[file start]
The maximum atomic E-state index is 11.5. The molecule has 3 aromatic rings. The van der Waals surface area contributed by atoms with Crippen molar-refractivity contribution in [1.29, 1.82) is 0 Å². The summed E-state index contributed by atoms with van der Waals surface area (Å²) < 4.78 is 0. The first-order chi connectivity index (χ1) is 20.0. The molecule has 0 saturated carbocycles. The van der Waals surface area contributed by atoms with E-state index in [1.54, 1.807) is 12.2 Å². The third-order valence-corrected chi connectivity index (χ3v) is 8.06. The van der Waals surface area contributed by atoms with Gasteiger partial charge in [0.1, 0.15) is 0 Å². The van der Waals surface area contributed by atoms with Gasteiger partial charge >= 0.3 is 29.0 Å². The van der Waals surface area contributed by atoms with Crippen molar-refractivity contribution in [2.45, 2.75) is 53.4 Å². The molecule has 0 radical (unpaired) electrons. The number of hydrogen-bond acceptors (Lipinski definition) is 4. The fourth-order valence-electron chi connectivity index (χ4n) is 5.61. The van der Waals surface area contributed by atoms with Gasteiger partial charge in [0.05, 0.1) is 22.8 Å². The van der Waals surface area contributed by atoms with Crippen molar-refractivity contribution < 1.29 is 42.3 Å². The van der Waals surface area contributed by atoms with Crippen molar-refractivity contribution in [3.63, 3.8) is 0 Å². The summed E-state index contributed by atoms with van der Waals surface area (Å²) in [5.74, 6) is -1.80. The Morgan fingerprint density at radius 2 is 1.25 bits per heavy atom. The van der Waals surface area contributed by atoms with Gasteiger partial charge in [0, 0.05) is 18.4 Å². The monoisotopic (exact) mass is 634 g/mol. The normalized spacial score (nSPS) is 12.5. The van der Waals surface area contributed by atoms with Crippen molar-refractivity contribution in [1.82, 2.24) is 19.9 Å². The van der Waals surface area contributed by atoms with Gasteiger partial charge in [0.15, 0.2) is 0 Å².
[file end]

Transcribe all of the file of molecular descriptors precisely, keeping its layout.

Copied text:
The maximum atomic E-state index is 11.5. The molecule has 3 aromatic rings. The van der Waals surface area contributed by atoms with Crippen molar-refractivity contribution in [1.29, 1.82) is 0 Å². The summed E-state index contributed by atoms with van der Waals surface area (Å²) < 4.78 is 0. The first-order chi connectivity index (χ1) is 20.0. The molecule has 0 saturated carbocycles. The van der Waals surface area contributed by atoms with E-state index in [1.54, 1.807) is 12.2 Å². The third-order valence-corrected chi connectivity index (χ3v) is 8.06. The van der Waals surface area contributed by atoms with Gasteiger partial charge in [0.1, 0.15) is 0 Å². The van der Waals surface area contributed by atoms with Gasteiger partial charge >= 0.3 is 29.0 Å². The van der Waals surface area contributed by atoms with Crippen molar-refractivity contribution in [2.45, 2.75) is 53.4 Å². The molecule has 0 radical (unpaired) electrons. The number of hydrogen-bond acceptors (Lipinski definition) is 4. The fourth-order valence-electron chi connectivity index (χ4n) is 5.61. The van der Waals surface area contributed by atoms with Gasteiger partial charge in [0.05, 0.1) is 22.8 Å². The van der Waals surface area contributed by atoms with Crippen molar-refractivity contribution < 1.29 is 42.3 Å². The van der Waals surface area contributed by atoms with Crippen molar-refractivity contribution in [3.63, 3.8) is 0 Å². The summed E-state index contributed by atoms with van der Waals surface area (Å²) in [5.74, 6) is -1.80. The Morgan fingerprint density at radius 2 is 1.25 bits per heavy atom. The van der Waals surface area contributed by atoms with Gasteiger partial charge in [0, 0.05) is 18.4 Å². The monoisotopic (exact) mass is 634 g/mol. The normalized spacial score (nSPS) is 12.5. The van der Waals surface area contributed by atoms with Crippen molar-refractivity contribution in [1.82, 2.24) is 19.9 Å². The van der Waals surface area contributed by atoms with Gasteiger partial charge in [0.15, 0.2) is 0 Å².